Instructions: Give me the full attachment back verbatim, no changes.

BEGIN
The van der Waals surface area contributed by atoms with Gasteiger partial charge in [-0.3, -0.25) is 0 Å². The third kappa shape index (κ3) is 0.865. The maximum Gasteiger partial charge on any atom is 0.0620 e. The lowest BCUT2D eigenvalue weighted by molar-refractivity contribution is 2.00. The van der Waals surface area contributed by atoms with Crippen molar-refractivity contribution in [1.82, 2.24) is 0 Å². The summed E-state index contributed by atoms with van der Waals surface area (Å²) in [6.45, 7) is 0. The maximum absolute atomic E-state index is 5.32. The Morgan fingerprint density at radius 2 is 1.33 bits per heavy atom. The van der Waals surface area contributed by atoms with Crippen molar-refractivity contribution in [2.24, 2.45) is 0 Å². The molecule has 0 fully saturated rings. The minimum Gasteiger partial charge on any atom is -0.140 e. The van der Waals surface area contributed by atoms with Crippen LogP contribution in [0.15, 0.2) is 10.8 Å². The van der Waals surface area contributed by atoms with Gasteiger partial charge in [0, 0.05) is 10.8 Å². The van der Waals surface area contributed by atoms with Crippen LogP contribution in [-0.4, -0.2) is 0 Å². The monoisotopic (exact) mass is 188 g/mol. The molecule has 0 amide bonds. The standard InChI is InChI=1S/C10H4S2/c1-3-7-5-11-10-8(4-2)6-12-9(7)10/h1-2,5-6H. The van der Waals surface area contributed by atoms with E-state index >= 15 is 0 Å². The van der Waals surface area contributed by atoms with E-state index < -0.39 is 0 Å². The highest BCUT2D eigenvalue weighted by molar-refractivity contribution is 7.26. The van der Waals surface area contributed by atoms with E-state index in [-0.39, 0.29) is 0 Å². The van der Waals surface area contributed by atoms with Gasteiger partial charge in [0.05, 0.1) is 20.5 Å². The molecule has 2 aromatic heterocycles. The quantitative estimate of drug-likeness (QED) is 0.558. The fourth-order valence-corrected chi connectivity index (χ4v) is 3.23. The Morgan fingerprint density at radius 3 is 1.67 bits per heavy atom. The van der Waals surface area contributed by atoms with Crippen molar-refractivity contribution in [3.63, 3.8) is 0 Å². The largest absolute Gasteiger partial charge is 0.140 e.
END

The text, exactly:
The van der Waals surface area contributed by atoms with Gasteiger partial charge in [-0.3, -0.25) is 0 Å². The third kappa shape index (κ3) is 0.865. The maximum Gasteiger partial charge on any atom is 0.0620 e. The lowest BCUT2D eigenvalue weighted by molar-refractivity contribution is 2.00. The van der Waals surface area contributed by atoms with Crippen molar-refractivity contribution in [1.82, 2.24) is 0 Å². The summed E-state index contributed by atoms with van der Waals surface area (Å²) in [6.45, 7) is 0. The maximum absolute atomic E-state index is 5.32. The Morgan fingerprint density at radius 2 is 1.33 bits per heavy atom. The van der Waals surface area contributed by atoms with Crippen molar-refractivity contribution in [2.24, 2.45) is 0 Å². The molecule has 0 fully saturated rings. The minimum Gasteiger partial charge on any atom is -0.140 e. The van der Waals surface area contributed by atoms with Crippen LogP contribution in [0.15, 0.2) is 10.8 Å². The van der Waals surface area contributed by atoms with Gasteiger partial charge in [0, 0.05) is 10.8 Å². The van der Waals surface area contributed by atoms with Crippen LogP contribution in [-0.4, -0.2) is 0 Å². The monoisotopic (exact) mass is 188 g/mol. The molecule has 0 amide bonds. The standard InChI is InChI=1S/C10H4S2/c1-3-7-5-11-10-8(4-2)6-12-9(7)10/h1-2,5-6H. The van der Waals surface area contributed by atoms with E-state index >= 15 is 0 Å². The van der Waals surface area contributed by atoms with E-state index < -0.39 is 0 Å². The highest BCUT2D eigenvalue weighted by molar-refractivity contribution is 7.26. The van der Waals surface area contributed by atoms with E-state index in [-0.39, 0.29) is 0 Å². The van der Waals surface area contributed by atoms with Gasteiger partial charge in [0.05, 0.1) is 20.5 Å². The molecule has 2 aromatic heterocycles. The quantitative estimate of drug-likeness (QED) is 0.558. The fourth-order valence-corrected chi connectivity index (χ4v) is 3.23. The Morgan fingerprint density at radius 3 is 1.67 bits per heavy atom. The van der Waals surface area contributed by atoms with Crippen molar-refractivity contribution in [3.63, 3.8) is 0 Å². The largest absolute Gasteiger partial charge is 0.140 e.